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Report: Confidence At Japan's Manufacturers Plummets

Confidence at major Japanese manufacturers marked its sharpest drop in 34 years, a key central bank survey showed, as companies brace for more global turbulence.

TOKYO (AP) -- Confidence at major Japanese manufacturers marked its sharpest drop in 34 years, a key central bank survey showed Monday, further evidence that the world's second-largest economy may be headed for a deep recession as companies brace for more global turbulence.

The Bank of Japan's "tankan" quarterly survey for December showed that its closely watched confidence index for large manufacturers at minus 24 -- the steepest fall since February 1975. That figure is the lowest level in since March 2002, when the index hit minus 38.

Japan Inc. has grown increasingly pessimistic in the last the last three months amid slumping global demand, with major exporters including Sony Corp. and Toyota Motor Corp. slashing production, jobs and profit expectations. The yen's surge to a 13-year high on Friday only adds to the pain by eroding exporters' overseas earnings.

The latest number, largely in line with economists' dire forecasts, was far worse than the minus 3 reading September survey.

The figure represents the percentage of companies saying business conditions are good minus those saying conditions are unfavorable. The lower the number, the greater the pessimism.

"The result confirms that the economic downturn has gathered momentum," said JP Morgan economist Miwako Nakamura, who highlighted that confidence fell more sharply among automakers.

Merrill Lynch economist Takuji Okubo described the tankan data as "terrible" but said the central bank is unlikely to cut its key interest rate -- already super-low at 0.3 percent -- because that would discourage banks from lending. The Bank of Japan's policy board begins a two-day meeting starting Thursday.

"As interest rates gets close to zero, there is really no incentive for people to trade in the money market," he said. "So that's why BOJ wants to keep at least some interest so that people keep trading."

Instead, the Bank of Japan is likely to take other steps to pump more cash into the system to ease the growing credit crunch reflected in Monday's data, Okubo said.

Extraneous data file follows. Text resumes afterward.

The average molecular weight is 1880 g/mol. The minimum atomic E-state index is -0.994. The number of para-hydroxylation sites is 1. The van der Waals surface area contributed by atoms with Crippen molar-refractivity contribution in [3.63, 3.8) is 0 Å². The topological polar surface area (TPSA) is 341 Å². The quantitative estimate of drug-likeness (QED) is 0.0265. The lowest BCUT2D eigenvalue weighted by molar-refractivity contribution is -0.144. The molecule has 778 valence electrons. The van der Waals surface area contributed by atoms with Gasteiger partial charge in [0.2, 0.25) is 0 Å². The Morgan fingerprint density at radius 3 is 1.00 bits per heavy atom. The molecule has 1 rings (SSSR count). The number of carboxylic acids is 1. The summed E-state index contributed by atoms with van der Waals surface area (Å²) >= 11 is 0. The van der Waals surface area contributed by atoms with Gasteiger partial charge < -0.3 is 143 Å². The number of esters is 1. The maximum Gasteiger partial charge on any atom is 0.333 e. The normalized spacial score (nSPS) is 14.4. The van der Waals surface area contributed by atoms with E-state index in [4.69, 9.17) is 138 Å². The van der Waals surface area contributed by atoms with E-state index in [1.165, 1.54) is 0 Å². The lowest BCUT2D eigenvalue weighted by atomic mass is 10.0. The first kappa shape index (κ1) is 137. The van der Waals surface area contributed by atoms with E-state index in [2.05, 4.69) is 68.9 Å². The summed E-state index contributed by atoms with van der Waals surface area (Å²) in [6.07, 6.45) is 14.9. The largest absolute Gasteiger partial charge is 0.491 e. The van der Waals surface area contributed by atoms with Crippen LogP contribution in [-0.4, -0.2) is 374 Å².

Major manufacturers in the latest tankan reported far tighter bank lending conditions from three month ago, with the index measuring lending attitudes down to minus 4 from 13.

Japan's economy has already contracted for two straight quarters -- the definition of a recession -- and the slowdown is worse than first thought. The economy shrank at an annual pace of 1.8 percent in the third quarter, down from the initial estimate of a 0.4 percent contraction.

Some of the country's biggest brand names are taking dramatic steps to cope. Sony last week announced plans to slash 8,000 jobs around the world, or about 5 percent of its work force in a bid to bolster its bottom line. It also lowered its full-year earnings projection 59 percent from the previous year.

Toyota has also cut its net profit forecast for the year ending March 2009, projecting net profit will be a third of the previous year's earnings. Japan's biggest automaker has also lowered its global production forecast to 8.24 million vehicles for the fiscal year ending March 2009 and is expected to downgrade its projection for the following year at a news conference on Dec. 22.

On Friday, Japanese Prime Minister Taro Aso on Friday announced a 23 trillion yen ($255 billion) stimulus package to shore up his country's economy, with measures to spur employment and encourage lending.

"The global downturn is said to be a recession on a scale that comes once in a century," Aso said.

The tankan survey -- which polls more than 10,000 businesses -- showed that decline in confidence hit small- and medium-size companies even harder. Sentiment among small manufacturers and small non-manufacturers both tumbled to minus 29.

The confidence index for major non-manufacturers deteriorated to minus 9 from positive 1 in the September survey.

Despite the grim news, Japanese stocks markets rallied Monday on growing hopes that the U.S. government would find a way to rescue Detroit's ailing automakers and some relief over the dollar's rebound above 90 yen. The benchmark Nikkei 225 stock average rose 5.2 percent to 8,664.66.

The central bank survey also showed that large companies downgraded their capital spending plans and now expect to cut expenditures by an average 0.2 percent in the fiscal year through March 2009.

Companies expect business conditions to deteriorate further in the months ahead. The sentiment index for big manufacturers is forecast to drop to minus 36 in the next survey in April, while the figure for large non-manufacturers will likely fall to minus 14, the tankan showed.

Still, business sentiment remains above the lows hit during Japan's previous recession, when the large manufacturers' index plunged to minus 51 in December 1998.

Managers also said they expect an average dollar value of 103.32 yen during the fiscal year, slightly higher than their previous estimate of 102.82 yen. On Friday, the dollar fell as low as 88.16 yen, its lowest level since August 1995. On Monday, the dollar was trading at 90.81 yen.

The Bank of Japan surveyed a total of 10,408 companies between Nov. 10 and Dec. 12, of which 99 percent responded.

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